The Sprint Ultegra disc frame can handle 32mm tyres (the rim version accepts 28mm). Fitted with mudguards, the disc version can still take 28mm tyres. These tyres come wrapped around Shimano RS170 disc alloy wheels with 12mm thru-axles.

Bianchi has also dropped the seatstays and opted for a 155mm headtube with a 73-degree head angle (56cm frame) for a bike that’s on the racier side of endurance without giving you a bad back or the experience of riding on an upright shopper bike.

In fact, the ride quality is delicate and, to my mind, is a setup that is perfectly suited to the longest days in the saddle, excelling most on long climbs.

At 8.84kg (without pedals), it’s not the lightest bike on the market, but with the combination of 'a bit of racy alongside a lot of comfort’ I felt planted in the saddle, leant over the front end enough to really push hard when necessary but not to the point of discomfort and early-onset fatigue which can be a fine balance on longer efforts.

It also helped that Bianchi has opted to fit the Sprint with a mid-compact 52-36 chainset paired with an 11-32 cassette which, for me, the perfect gear combination.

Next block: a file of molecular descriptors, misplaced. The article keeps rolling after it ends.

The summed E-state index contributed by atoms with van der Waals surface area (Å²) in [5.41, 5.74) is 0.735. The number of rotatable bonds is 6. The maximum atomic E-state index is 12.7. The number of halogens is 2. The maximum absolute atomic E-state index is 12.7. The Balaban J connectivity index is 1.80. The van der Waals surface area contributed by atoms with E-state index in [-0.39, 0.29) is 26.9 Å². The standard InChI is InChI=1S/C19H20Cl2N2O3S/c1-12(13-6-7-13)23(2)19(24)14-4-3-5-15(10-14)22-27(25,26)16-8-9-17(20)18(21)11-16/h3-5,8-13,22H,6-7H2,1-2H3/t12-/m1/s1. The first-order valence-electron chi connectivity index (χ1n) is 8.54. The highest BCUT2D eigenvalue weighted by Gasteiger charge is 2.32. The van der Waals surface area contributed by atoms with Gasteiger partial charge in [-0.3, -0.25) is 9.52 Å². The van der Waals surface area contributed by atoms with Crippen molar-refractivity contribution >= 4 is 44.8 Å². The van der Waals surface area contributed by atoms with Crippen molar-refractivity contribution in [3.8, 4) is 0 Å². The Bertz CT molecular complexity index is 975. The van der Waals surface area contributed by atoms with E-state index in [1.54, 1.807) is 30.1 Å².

Plenty of size on the front rings to torque up the watts with the option of a 32t bailout when it all gets too much. While the Sprint suited the long climbs, I did find it lacking at times on the steep, shorter ascents.

The Sprint Ultegra weighs in at almost 9kg which could be lower if it wasn’t for the Shimano RS170 wheels and the Reparto alloy components used.

There’s no doubting their reliability but they are heavy and slightly laborious, something that comes to fruition on steep ascents and when rolling along in a fast paceline. You notice that the wheels offer neither aero or weight benefits.

Ultimately, to achieve the sub-£3,000 pricing, Bianchi was always going to compromise and has done so with the wheels. And it’s always worth noting that an after-market purchase of some carbon wheels would bring performance on leaps and bounds. But sold-as-seen, there’s no denying that these wheels do peg the bike back a little.

Bianchi’s choice of wheels is not to say the Sprint has compromised wholesale on being a race machine, however.